Records Storage for Dummies
|Copyright 2014 by Virgo Publishing.|
|By: Anne Sommi Edmonson|
|Posted on: 10/01/2003|
“Starting in 1993 with zero customers, zero employees and zero revenue, today, INFO STOR’s three facilities are collectively billing in excess of $5 million annually, with the very real prospect of doubling that number in the near future.”
—Vince Gaeta, INFO STOR
Records storage is highly profitable, with profits increasing every year—even if you do nothing. But you’re in self-storage, not records storage. How do you operate a records business in the day-to-day? Here is “Records Storage for Dummies,” so to speak. It illustrates the basics: storage and services. You will quickly see that what should be complex is completely automated via software. Armed with the facts, you can decide if this business is the add-on for which you’ve been looking. Odds are, you already have the client base. What customers wouldn’t want the option of having their information delivered to their doorstep? For your customer, it means convenience; for you, it means a chargeable service.
Outlined below are the very basic methods for operating a recordsstorage business. Keep in mind that methodology can vary from software to software. You can get more complex and also have a great degree of flexibility. With a few simple steps, you can get started storing, servicing and billing your customers in the profitable business of records storage.
Step One: Setting Up Racking and Charging for Storage
When storing boxes, you will need racking. You can rack as you go, or rack-out a certain percentage of your facility. There are many designs with regard to mapping your facility but I’ll save that for another article.
Your racking is broken down into sections and barcoded with individual location stickers. Typically, a single location will hold nine one-cube boxes that are stacked three high and three deep. Each barcode location sticker is assigned in your software to an associated container size, one cube, two cubes three cubes and so on.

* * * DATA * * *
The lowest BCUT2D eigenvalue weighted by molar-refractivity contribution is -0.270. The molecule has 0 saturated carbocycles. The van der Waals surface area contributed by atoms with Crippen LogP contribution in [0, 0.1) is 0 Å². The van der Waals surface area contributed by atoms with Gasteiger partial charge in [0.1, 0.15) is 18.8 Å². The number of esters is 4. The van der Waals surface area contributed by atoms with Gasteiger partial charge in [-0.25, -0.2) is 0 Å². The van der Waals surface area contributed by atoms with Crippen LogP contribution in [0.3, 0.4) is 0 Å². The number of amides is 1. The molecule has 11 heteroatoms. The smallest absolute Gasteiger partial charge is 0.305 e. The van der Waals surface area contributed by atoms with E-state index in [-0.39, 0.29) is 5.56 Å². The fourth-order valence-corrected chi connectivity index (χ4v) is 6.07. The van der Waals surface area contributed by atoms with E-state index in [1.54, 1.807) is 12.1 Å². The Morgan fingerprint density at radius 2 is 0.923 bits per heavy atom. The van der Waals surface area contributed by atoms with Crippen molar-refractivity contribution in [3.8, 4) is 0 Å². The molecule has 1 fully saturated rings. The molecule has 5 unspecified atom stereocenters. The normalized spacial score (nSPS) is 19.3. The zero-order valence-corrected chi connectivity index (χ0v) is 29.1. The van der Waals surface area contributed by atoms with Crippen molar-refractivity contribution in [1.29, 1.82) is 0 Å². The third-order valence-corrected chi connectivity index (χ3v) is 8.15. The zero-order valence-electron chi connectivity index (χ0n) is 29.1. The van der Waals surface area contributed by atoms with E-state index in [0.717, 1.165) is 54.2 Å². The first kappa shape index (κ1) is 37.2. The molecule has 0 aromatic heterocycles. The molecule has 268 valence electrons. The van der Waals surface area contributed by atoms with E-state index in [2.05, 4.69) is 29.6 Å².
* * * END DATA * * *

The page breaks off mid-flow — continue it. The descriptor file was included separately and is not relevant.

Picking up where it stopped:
Each new account is given barcodes, and those barcodes are placed on the containers. The barcodes are either assigned to the account prior to being released or, when a work order is created to pick up those containers, the boxes become assigned to that account via the work order. When the account returns its containers with the barcodes applied, you place the boxes on your shelving. As you place each box, it is scanned to the location (first you scan the location barcode, and then the box barcode). When the scanner is downloaded, the system knows whose box it is by the box barcode, and how big it is from the location barcode.
In records-center software, you will establish pricing. You will set up service and storage prices for each account, or you may use a standard default. Right now, I’ll focus on storage rates.
When establishing storage rates, you can give a rate per box or a price per cubic foot. With the latter, the system will calculate a price per box, i.e., 25 cents x 1.2 cubic feet (the standard box size) = 30 cents. When you run your invoice at the end of the month, the system will tally how many boxes each account has by counting box barcodes. It will know how big the box is from the location barcode. It then multiplies the number of boxes by their size to calculate your total storage charge.